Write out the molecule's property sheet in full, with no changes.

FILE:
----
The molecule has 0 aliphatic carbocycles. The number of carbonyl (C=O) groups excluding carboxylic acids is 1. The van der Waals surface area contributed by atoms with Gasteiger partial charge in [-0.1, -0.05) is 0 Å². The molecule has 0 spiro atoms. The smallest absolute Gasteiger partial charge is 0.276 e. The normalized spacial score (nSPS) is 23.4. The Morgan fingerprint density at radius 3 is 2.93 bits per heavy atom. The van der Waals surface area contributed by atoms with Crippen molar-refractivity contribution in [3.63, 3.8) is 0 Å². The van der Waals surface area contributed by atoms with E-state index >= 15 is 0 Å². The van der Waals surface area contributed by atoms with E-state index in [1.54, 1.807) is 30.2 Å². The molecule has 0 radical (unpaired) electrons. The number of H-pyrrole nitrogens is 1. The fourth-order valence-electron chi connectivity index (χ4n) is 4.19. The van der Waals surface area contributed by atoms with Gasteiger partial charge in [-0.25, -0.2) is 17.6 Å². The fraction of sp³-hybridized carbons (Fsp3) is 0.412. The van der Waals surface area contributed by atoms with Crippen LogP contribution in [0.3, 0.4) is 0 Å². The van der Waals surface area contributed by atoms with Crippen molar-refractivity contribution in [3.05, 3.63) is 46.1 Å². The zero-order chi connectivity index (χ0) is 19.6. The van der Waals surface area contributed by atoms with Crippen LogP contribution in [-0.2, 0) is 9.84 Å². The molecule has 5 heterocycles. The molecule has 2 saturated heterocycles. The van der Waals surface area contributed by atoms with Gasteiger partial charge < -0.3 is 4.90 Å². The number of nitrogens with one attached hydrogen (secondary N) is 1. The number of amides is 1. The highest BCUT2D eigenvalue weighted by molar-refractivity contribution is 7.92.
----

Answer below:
The molecule has 0 aliphatic carbocycles. The number of carbonyl (C=O) groups excluding carboxylic acids is 1. The van der Waals surface area contributed by atoms with Gasteiger partial charge in [-0.1, -0.05) is 0 Å². The molecule has 0 spiro atoms. The smallest absolute Gasteiger partial charge is 0.276 e. The normalized spacial score (nSPS) is 23.4. The Morgan fingerprint density at radius 3 is 2.93 bits per heavy atom. The van der Waals surface area contributed by atoms with Crippen molar-refractivity contribution in [3.63, 3.8) is 0 Å². The van der Waals surface area contributed by atoms with E-state index >= 15 is 0 Å². The van der Waals surface area contributed by atoms with E-state index in [1.54, 1.807) is 30.2 Å². The molecule has 0 radical (unpaired) electrons. The number of H-pyrrole nitrogens is 1. The fourth-order valence-electron chi connectivity index (χ4n) is 4.19. The van der Waals surface area contributed by atoms with Gasteiger partial charge in [-0.25, -0.2) is 17.6 Å². The fraction of sp³-hybridized carbons (Fsp3) is 0.412. The van der Waals surface area contributed by atoms with Crippen LogP contribution in [0.3, 0.4) is 0 Å². The van der Waals surface area contributed by atoms with Crippen molar-refractivity contribution in [3.05, 3.63) is 46.1 Å². The zero-order chi connectivity index (χ0) is 19.6. The van der Waals surface area contributed by atoms with Crippen LogP contribution in [-0.2, 0) is 9.84 Å². The molecule has 5 heterocycles. The molecule has 2 saturated heterocycles. The van der Waals surface area contributed by atoms with Gasteiger partial charge < -0.3 is 4.90 Å². The number of nitrogens with one attached hydrogen (secondary N) is 1. The number of amides is 1. The highest BCUT2D eigenvalue weighted by molar-refractivity contribution is 7.92.